- Repeat as you see fit.
Top tip: Do not just drop down as this will not provide you with any benefit, which is why controlling your descent is the best way to improve core strength and muscle mass.
Please note: If you experience pain while performing this exercise, we recommend seeking professional assistance.
A pull-up bar will be the main piece of equipment needed to perform negative pull-ups. There are various grips and handles which will pertain to which style of pull up you are doing.
There are straight bars that work for a wider-grip, hands forward pull up. They also have attachments with parallel bars for inward grip pull-ups. You will find these at most gyms either on their own or as part of a squat rack, or cable crossover machine. You can also use rings to perform them.
Other equipment you will need will be a box or bench as a way to help yourself up to the top of the movement. You can also use resistance bands that will also help propel you upward so you can then perform the negative pull up.
Weighted negative pull-up
A weighted negative pull up will be a more advanced way to build even greater strength and muscle. The added resistance will force your muscles to adapt which leads them to get bigger and stronger.
To do these you simply link a dumbbell between your feet and jump up to get to the top of the bar.
You can also use a weighted belt that you can hang a weighted plate from to give you some added resistance. There are also weight vests that will help accomplish the same thing.
Negative pull-ups vs assisted pull-ups
These are both going to be great exercises but with a negative pull up you are required to be more in control of your body than an assisted one.
The assisted pull up (whether it’s an assisted pull up machine, resistance band, bench, or partner) is helping you to do some of the work.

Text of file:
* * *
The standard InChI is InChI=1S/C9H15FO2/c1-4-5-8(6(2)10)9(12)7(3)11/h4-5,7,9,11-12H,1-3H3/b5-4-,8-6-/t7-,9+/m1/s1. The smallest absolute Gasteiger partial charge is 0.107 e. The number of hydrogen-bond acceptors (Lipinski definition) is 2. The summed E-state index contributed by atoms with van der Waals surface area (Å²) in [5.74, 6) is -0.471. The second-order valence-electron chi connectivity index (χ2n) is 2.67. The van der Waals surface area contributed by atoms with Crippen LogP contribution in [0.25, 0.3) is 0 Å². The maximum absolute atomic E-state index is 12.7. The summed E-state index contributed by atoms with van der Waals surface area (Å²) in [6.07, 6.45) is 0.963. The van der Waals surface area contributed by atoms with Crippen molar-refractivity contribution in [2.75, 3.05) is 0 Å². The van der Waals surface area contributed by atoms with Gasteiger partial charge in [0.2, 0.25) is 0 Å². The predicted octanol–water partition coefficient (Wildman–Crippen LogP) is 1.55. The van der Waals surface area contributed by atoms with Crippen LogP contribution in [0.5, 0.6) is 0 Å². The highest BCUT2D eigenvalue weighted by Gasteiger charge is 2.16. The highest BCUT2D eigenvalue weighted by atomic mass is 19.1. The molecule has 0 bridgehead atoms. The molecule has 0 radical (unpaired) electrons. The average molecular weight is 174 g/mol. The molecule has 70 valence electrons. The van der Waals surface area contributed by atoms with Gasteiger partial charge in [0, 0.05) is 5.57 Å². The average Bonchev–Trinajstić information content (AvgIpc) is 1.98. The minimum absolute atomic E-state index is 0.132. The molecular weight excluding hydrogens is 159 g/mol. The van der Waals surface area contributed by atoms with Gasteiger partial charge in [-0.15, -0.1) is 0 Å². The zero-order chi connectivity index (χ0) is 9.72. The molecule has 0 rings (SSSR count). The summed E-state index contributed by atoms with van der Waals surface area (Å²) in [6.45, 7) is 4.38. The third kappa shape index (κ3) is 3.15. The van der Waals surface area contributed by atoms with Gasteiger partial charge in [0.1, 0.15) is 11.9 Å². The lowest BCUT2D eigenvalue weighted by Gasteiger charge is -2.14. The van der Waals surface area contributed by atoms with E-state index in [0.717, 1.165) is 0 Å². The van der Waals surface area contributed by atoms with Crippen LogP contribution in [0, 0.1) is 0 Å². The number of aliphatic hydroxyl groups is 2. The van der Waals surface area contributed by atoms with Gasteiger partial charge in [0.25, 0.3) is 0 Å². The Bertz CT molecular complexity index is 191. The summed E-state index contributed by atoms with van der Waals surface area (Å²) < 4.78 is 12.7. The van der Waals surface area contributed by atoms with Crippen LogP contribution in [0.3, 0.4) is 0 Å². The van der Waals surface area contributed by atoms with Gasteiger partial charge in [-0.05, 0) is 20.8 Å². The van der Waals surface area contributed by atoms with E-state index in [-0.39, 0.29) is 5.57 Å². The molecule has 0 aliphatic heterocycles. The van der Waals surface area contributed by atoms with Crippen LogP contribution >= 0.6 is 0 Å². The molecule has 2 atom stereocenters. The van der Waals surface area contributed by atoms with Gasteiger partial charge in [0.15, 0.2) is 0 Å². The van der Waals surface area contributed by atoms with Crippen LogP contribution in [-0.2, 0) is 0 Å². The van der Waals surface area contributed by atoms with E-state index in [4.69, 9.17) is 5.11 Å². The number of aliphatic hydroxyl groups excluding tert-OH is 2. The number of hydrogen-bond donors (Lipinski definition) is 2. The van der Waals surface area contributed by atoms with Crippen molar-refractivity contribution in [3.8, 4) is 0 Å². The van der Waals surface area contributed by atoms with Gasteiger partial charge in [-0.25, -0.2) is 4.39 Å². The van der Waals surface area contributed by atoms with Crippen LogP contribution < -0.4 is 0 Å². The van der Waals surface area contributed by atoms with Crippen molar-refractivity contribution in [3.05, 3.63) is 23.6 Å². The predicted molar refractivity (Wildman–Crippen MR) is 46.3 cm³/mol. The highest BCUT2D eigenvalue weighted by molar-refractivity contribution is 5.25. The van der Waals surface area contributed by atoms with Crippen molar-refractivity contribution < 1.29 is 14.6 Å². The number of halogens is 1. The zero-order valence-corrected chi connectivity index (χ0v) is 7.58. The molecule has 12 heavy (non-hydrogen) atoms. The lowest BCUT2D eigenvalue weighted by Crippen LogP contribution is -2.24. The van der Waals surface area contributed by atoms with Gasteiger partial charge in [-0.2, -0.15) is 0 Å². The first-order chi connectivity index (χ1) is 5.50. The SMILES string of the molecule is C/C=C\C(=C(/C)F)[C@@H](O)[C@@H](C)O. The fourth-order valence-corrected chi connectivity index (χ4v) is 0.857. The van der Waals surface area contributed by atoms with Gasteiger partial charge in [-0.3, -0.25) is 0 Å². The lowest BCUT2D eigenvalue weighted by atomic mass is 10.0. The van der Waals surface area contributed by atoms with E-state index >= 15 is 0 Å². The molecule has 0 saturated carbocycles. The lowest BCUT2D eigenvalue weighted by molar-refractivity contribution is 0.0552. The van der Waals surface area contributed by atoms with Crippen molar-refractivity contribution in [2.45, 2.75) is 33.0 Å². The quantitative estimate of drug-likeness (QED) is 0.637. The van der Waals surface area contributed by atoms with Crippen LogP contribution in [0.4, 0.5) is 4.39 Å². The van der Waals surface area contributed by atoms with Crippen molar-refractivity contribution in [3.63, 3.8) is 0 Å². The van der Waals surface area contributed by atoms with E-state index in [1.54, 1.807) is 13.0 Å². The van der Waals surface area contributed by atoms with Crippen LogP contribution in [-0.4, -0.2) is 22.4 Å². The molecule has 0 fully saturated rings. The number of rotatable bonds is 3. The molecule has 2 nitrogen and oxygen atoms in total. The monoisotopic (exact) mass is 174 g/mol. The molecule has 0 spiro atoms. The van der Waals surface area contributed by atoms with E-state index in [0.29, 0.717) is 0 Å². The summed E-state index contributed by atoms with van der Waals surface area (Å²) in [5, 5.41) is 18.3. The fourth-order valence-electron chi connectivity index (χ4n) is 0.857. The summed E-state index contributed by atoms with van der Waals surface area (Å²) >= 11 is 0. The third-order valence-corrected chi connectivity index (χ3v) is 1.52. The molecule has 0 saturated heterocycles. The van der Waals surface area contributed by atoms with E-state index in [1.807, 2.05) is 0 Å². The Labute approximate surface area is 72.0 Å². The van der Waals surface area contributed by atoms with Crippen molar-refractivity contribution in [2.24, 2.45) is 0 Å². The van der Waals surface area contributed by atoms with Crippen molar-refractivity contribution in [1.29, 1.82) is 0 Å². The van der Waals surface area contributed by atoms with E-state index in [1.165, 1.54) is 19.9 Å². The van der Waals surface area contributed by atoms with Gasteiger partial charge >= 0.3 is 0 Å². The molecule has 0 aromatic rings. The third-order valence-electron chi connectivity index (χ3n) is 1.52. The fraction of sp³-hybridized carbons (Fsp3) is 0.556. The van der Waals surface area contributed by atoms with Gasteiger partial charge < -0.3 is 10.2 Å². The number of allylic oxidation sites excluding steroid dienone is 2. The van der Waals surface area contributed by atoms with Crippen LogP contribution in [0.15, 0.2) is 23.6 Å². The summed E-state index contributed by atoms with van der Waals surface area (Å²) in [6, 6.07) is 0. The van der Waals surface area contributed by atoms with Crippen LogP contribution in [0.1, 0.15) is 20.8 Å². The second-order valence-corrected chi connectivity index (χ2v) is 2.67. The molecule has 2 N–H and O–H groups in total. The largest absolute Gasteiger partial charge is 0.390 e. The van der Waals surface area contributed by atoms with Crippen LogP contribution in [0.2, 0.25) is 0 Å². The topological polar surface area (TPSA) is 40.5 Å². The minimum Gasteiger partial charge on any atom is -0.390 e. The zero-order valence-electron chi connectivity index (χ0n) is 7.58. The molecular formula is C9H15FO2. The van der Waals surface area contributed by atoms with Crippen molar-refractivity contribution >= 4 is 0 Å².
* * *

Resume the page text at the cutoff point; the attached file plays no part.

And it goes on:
With a negative pull up, you are using all your own weight and need to control it on the way down. This will force you to engage all your upper body muscles as you control yourself against the resistance.
An assisted pull up can be useful, but a negative pull up will be more ideal for building strength and muscle.
Why are negative pull ups so good?
The ability to control one’s own weight is a true test of strength, body control, and functional strength. A negative pull up is a great way to build lean muscle and strength if you struggle to do regular pull ups.
They still allow you to get the benefit of the exercise and also allow you to continue doing reps after you are unable to pull yourself up anymore.
They will help you build up the strength, muscle, and ability to perform regular pull ups while still allowing you to build muscle.
There are studies showing how just the negative phase of a repetition might be just as good at building muscle as a full rep – especially in the case of negative pull up.
They also strengthen your back, arms, and grip which have a carryover to other lifts such as deadlifts, barbell rows, cleans, and even rack pulls.
The first thing is to start doing negative pull ups even if it’s only a few. The best way to get good at a specific lift is to regularly do it. The next thing you can do is to perform exercises that are similar to the movement such as barbell rows, one-arm rows, inverted pull ups, and lat pull downs.
Negative pull ups will be one of the best ways to develop your pull up ability. With a negative pull up, you’re still doing half the motion while building the strength and muscle required to do a full one.
Negative pull ups allow you to continue part of the movement when you have reached the point of failure. This will allow you to build muscle and strength through the extra negative reps that you would not have been able to do. They are a way to continue your set when you can no longer pull yourself. When you can no longer perform a pull up with good form, use a bench or box to get in some more negative reps at the end of your set making sure to lower yourself down with strict control. The more you do this, the more strength you will be building to extend your regular pull up repetitions.
You can do negative reps each time you do pull ups. The best way to do them is either at the end of your set to fully exhaust the muscle, or to help make up the rest of your targeted rep range. If you are going for 10 pull ups and you can only do 6 regular ones, finish the set with 4 negative pull ups making sure to keep strict form and control on the descent.